Cautious optimism for the mighty Indian Sundarbans Mangrove Forest

By Dr Michael Sievers and Dr Mahua Roy Chowdhury

Read Time: 481 words about 3 minutes.

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Royal Bengal Tiger. Photo: Unknown.

Despite historic clearing and an Endangered status, there are positive signs when it comes to one of the largest mangrove ecosystems in the world – The Indian Sundarbans.

The Indian Sundarbans form part of one of the world’s largest mangrove forests. It supports unique biodiversity and the livelihoods of millions of people. But, like many mangrove forests around the world, the Sundarbans is at risk from a range of threats. Assessing these threats using a standardised framework can guide management and bolster support for conservation action.

The Sundarbans mangrove forest as seen from space covers approximately 140,000 hectares and is shared between India (~40%) and Bangladesh (~60%). Photo credit: NASA

In our new study, a team of international researchers from India, Australia, Singapore and the UK evaluated the Indian Sundarbans. We used the world-standard International Union for the Conservation of Nature (IUCN) Red List of Ecosystems (RLE) framework.

We found that mangrove clearing as far back as at least the 1800’s and diminishing fish populations meant the ecosystem met the criteria for an Endangered status. The Royal Bengal Tiger has also declined substantially in numbers from historic estimates. However, mangrove extent has since stabilised, tiger numbers are slowly increasing, and analysis of mangrove condition highlights that only a small proportion of the forest is classified as degraded.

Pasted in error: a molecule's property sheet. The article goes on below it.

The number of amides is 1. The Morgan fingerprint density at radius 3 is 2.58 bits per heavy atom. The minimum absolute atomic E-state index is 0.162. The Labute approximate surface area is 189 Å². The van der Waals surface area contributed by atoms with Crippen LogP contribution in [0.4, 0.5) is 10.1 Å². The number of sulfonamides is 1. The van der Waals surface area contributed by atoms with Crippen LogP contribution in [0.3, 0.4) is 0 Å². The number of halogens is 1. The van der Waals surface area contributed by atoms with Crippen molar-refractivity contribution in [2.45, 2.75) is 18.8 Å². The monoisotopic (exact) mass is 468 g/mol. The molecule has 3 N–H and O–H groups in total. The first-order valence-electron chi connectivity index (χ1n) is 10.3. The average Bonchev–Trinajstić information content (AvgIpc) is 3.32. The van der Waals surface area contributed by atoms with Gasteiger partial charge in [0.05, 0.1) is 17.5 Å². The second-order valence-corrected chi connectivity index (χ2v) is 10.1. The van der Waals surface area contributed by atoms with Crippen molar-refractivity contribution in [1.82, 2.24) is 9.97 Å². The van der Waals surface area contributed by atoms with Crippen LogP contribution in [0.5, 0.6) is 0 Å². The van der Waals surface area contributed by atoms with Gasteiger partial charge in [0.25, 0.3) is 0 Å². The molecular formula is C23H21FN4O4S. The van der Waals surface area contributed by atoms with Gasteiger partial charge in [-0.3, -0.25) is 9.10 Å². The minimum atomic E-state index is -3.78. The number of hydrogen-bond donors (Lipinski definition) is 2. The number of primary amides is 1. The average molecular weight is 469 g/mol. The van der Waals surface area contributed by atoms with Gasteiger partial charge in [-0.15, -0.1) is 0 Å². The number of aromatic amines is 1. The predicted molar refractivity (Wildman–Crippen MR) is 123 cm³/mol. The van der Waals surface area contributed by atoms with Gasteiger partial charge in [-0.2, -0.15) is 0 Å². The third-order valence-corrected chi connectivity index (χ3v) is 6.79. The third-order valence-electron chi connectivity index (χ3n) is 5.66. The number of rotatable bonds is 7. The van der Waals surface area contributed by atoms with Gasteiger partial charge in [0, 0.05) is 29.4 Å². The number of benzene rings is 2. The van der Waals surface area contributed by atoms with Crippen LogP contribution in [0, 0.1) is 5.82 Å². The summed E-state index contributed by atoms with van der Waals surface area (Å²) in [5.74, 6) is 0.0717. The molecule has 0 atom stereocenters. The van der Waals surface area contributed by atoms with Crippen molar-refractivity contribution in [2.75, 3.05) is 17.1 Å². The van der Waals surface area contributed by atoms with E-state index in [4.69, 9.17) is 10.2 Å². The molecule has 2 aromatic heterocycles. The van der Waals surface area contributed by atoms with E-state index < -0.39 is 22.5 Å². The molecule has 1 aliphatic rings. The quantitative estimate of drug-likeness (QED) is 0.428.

The Royal Bengal Tiger has also declined substantially in numbers from historic estimates. However, mangrove extent has since stabilised, tiger numbers are slowly increasing, and analysis of mangrove condition highlights that only a small proportion of the forest is classified as degraded.

The Indian Sundarbans mangrove forest is home to the world’s only species of tiger that lives in mangroves, the Royal Bengal Tiger. Photo credit: Soumyajit Nandy.

Despite these positive signs, several threats remain. Impacts from hydrological modifications and salinity alterations, from climate change and sea level rise, and from coastal erosion and reduced sediment supply all need to be properly monitored and managed where possible. Funding and capacity issues have been highlighted as key barriers to achieve these and other goals. Programmes such as the Sundarbans Biological Observatory Time Series and novel techniques to rapidly assess the ecosystem are pivotal.

Ultimately, protection and effective management of the Indian Sundarbans is essential if our optimism is to come to fruition.

Our study appeared in the journal Biological Conservation and you can read more in the Hindustan Times.

Note:

You can follow Dr Michael Sievers on Twitter here: @SieversSci.

This article was originally published by the GLOW project, find the original article here.

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